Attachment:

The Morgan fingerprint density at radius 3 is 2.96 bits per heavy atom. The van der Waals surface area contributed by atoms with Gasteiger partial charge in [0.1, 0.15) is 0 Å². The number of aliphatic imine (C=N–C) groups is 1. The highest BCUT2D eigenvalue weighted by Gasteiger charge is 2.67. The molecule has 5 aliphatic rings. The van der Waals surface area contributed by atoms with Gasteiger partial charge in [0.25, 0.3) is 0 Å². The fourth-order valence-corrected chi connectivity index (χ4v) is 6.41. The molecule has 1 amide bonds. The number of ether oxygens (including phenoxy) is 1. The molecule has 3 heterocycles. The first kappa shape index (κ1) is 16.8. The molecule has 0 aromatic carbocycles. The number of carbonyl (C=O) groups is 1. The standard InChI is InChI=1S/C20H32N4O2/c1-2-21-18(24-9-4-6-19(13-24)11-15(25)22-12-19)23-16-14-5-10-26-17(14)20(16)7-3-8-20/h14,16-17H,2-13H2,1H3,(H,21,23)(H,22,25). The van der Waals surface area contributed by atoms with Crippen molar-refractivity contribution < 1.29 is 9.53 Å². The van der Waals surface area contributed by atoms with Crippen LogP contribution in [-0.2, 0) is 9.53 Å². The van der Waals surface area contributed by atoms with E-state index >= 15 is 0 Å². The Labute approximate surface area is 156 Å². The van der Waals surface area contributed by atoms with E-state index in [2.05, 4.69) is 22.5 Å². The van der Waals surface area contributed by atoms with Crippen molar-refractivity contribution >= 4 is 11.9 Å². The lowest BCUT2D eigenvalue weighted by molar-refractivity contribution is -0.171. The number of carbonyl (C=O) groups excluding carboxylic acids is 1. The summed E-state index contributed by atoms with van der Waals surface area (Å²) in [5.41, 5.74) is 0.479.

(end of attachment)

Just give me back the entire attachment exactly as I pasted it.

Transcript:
The Morgan fingerprint density at radius 3 is 2.96 bits per heavy atom. The van der Waals surface area contributed by atoms with Gasteiger partial charge in [0.1, 0.15) is 0 Å². The number of aliphatic imine (C=N–C) groups is 1. The highest BCUT2D eigenvalue weighted by Gasteiger charge is 2.67. The molecule has 5 aliphatic rings. The van der Waals surface area contributed by atoms with Gasteiger partial charge in [0.25, 0.3) is 0 Å². The fourth-order valence-corrected chi connectivity index (χ4v) is 6.41. The molecule has 1 amide bonds. The number of ether oxygens (including phenoxy) is 1. The molecule has 3 heterocycles. The first kappa shape index (κ1) is 16.8. The molecule has 0 aromatic carbocycles. The number of carbonyl (C=O) groups is 1. The standard InChI is InChI=1S/C20H32N4O2/c1-2-21-18(24-9-4-6-19(13-24)11-15(25)22-12-19)23-16-14-5-10-26-17(14)20(16)7-3-8-20/h14,16-17H,2-13H2,1H3,(H,21,23)(H,22,25). The van der Waals surface area contributed by atoms with Crippen molar-refractivity contribution < 1.29 is 9.53 Å². The van der Waals surface area contributed by atoms with Crippen LogP contribution in [-0.2, 0) is 9.53 Å². The van der Waals surface area contributed by atoms with E-state index >= 15 is 0 Å². The Labute approximate surface area is 156 Å². The van der Waals surface area contributed by atoms with E-state index in [2.05, 4.69) is 22.5 Å². The van der Waals surface area contributed by atoms with Crippen molar-refractivity contribution >= 4 is 11.9 Å². The lowest BCUT2D eigenvalue weighted by molar-refractivity contribution is -0.171. The number of carbonyl (C=O) groups excluding carboxylic acids is 1. The summed E-state index contributed by atoms with van der Waals surface area (Å²) in [5.41, 5.74) is 0.479.